Some record gross margins for wool & lambs


Last week we had a look at the Agriculture Victoria Livestock Farm Monitor Project (LFMP) in terms of how cattle producers have performed in 2021-22. This week we take on sheep and wool, with some record results in some parts.

Most sheep producers, whether they focus on wool or lamb, will tell you that 2021-22 was a pretty good year.  The LFMP, which conducts a very detailed survey of 124 producers across Victoria confirms the good year for most enterprises, with a few exceptions.

Figure 1 shows that Victorian Sheep and Wool producers had much better than average years, except for lamb producers in Gippsland.  The improvements in real gross margins ranged from 23.5% better than average for Gippsland Wool, to 91% better for Northern Victorian wool.

Gippsland gross margins for lamb performed 18% worse than average.  The small number of lamb producers surveyed in Gippsland have always performed well, with the best gross margins per hectare of all enterprises.  The last two years have been below average, with lamb income per hectare being the driving factor.  A change in participants would explain the difference, or it might be an ongoing impact of the fires in early 2020.

Western Victorian lamb producers had their best year since the heady days of 1973-74 (Figure 2), with their gross margin up 8%.  It was the third big year in a row for Western Victorian lamb producers, with margins outstripping wool by 43%.  We need to be a little careful with such comparisons, as ‘Western Victoria’ covers areas from just south of Horsham to just north of Portland.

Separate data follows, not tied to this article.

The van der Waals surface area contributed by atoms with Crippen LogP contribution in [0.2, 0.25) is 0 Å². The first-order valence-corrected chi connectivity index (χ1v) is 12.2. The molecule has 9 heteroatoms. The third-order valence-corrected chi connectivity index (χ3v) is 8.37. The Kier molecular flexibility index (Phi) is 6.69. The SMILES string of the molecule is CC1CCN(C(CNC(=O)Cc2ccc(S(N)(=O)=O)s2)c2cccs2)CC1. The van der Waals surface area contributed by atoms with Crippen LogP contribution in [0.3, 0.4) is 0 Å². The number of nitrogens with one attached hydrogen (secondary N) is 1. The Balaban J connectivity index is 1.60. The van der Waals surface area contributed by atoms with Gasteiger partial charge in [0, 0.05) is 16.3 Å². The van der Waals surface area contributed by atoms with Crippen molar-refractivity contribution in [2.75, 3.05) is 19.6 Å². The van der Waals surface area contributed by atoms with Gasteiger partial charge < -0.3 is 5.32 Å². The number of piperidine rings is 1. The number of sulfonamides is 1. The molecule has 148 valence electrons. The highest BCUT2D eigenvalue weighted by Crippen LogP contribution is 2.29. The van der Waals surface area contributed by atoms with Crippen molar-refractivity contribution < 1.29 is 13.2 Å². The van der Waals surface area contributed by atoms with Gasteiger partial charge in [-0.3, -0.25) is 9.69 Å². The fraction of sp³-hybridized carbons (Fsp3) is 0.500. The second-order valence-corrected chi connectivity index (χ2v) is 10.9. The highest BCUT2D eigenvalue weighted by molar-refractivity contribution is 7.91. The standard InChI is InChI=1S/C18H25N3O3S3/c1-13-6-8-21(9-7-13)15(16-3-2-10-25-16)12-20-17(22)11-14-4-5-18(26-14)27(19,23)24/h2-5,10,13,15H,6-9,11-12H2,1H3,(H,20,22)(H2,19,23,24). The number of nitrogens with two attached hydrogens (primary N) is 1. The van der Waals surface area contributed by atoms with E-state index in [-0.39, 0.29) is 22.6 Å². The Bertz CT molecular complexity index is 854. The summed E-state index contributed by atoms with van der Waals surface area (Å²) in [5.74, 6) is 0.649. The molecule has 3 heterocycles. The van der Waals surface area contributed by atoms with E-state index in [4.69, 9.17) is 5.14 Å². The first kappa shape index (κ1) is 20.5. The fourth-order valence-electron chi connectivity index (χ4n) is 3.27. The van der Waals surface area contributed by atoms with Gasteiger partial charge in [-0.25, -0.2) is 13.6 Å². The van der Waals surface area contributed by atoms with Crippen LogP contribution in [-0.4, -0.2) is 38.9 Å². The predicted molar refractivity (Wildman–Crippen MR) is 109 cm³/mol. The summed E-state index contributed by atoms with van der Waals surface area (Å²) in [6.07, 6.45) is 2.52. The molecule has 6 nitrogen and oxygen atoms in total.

The variation in annual rainfall is from around 400mm to over 700mm, with more wool producers in the north, and lamb in the south.

In Northern Victoria and Gippsland, gross margins are much closer between lamb and wool.  Northern Victorian wool producers had their best year since records began in 2004-05, outstripping lamb margins, which just missed out on a record.

What does it mean?

It will be interesting to see how the weakening lamb and mutton prices impact gross margins this year.  In Western Victoria, we have seen six years of elevated margins for sheep and wool producers, which are likely to come to an end of some sort.  Costs haven’t fallen, but belts are likely to be tightened to maintain profitability.

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Key Points

  • Victorian lamb and wool producers had another good year in 2021-22 with records set in some regions.
  • Lamb margins were better in Western Victoria, but enterprises were even in other areas.
  • Weakening sheepmeat markets will impact profitability this year.

Click on figure to expand

Click on figure to expand

Click on figure to expand

Data sources: AgVic LFMP,  Mecardo

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